The Franciscan Church of the Annunciation is located on Prešeren Square in Ljubljana. Built between 1646 and 1660 (the bell towers following later), it replaced an older church on the same site. The early-Baroque layout takes the form of a basilica with one nave and two rows of side-chapels. The Baroque main altar was executed by the sculptor Francesco Robba. Many of the original frescoes were ruined by the cracks in the ceiling caused by the Ljubljana earthquake in 1895. The new frescoes were painted in 1936 by the Slovene impressionist painter Matej Sternen.
The front facade of the church was built in the Baroque style in 1703–1706 and redesigned in the 19th century. It has two parts, featuring pilasters with the Ionic capitals in the lower part and pilasters with Corinthian capitals in the upper part. The sides of the upper part are decorated with volutes and at the top of the front facade stands the statue of Our Lady of Loretto, i.e. Madonna with Child. It has been made of beaten copper by Matej Schreiner upon a plan drawn by Franz Kurz zum Thurn und Goldenstein. The faces and the hands were modelled by Franc Ksaver Zajec. The statue replaced an older wooden statue of a Black Madonna in 1858. The facade also has three niches with sculptures of God the Father above the main stone portal, and an angel and the Virgin Mary in the side niches, work by the Baroque sculptor Paolo Callalo. There is a stone entrance staircase in front of the church. The wooden door with reliefs of women's heads dates to the 19th century.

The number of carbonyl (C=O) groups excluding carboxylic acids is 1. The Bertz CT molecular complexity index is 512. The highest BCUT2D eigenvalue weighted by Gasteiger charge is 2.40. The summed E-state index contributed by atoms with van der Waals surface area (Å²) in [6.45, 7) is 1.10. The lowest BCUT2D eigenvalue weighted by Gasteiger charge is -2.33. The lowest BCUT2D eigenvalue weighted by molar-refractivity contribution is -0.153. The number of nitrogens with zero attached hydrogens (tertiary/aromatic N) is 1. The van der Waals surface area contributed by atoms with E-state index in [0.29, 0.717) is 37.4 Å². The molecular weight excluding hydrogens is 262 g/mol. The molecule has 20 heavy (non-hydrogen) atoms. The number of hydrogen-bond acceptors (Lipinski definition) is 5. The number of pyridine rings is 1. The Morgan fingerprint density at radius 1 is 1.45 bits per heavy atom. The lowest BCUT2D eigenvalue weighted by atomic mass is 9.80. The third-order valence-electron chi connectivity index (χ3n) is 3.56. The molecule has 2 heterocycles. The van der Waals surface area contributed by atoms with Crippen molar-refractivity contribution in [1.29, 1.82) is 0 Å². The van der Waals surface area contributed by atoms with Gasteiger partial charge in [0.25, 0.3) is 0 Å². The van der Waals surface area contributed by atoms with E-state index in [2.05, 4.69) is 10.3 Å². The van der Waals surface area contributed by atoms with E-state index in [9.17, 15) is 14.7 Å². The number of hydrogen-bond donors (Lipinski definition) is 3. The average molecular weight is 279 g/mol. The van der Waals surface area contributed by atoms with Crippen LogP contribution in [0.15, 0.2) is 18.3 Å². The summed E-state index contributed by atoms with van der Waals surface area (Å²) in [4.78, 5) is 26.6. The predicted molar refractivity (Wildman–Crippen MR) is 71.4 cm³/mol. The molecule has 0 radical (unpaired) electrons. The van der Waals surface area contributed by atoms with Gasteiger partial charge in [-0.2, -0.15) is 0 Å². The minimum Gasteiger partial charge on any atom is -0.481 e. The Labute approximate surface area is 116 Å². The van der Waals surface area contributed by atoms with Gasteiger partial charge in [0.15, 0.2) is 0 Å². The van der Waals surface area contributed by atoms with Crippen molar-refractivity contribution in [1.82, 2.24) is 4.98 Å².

Next to the church, squeezed next to Prešeren Square between Čop Street, Nazor Street and Miklošič Street, there is a Franciscan Monastery dating from the 13th century. The monastery is notable for its library, containing more than 70,000 books, including many incunabulae and medieval manuscripts. Founded in 1233, the monastery was initially located at Vodnik Square, moving to the present location during the Josephine reforms of the late 18th century.References:
The Petersberg Citadel is one of the largest extant early-modern citadels in Europe and covers the whole north-western part of the Erfurt city centre. It was built after 1665 on Petersberg hill and was in military use until 1963. It dates from a time when Erfurt was ruled by the Electors of Mainz and is a unique example of the European style of fortress construction. Beneath the citadel is an underground maze of passageways that can be visited on guided tours organised by Erfurt Tourist Office.
The citadel was originally built on the site of a medieval Benedictine Monastery and the earliest parts of the complex date from the 12th century. Erfurt has also been ruled by Sweden, Prussia, Napoleon, the German Empire, the Nazis, and post-World War II Soviet occupying forces, and it was part of the German Democratic Republic (East Germany). All of these regimes used Petersberg Citadel and had an influence on its development. The baroque fortress was in military use until 1963. Since German reunification in 1990, the citadel has undergone significant restoration and it is now open to the public as a historic site.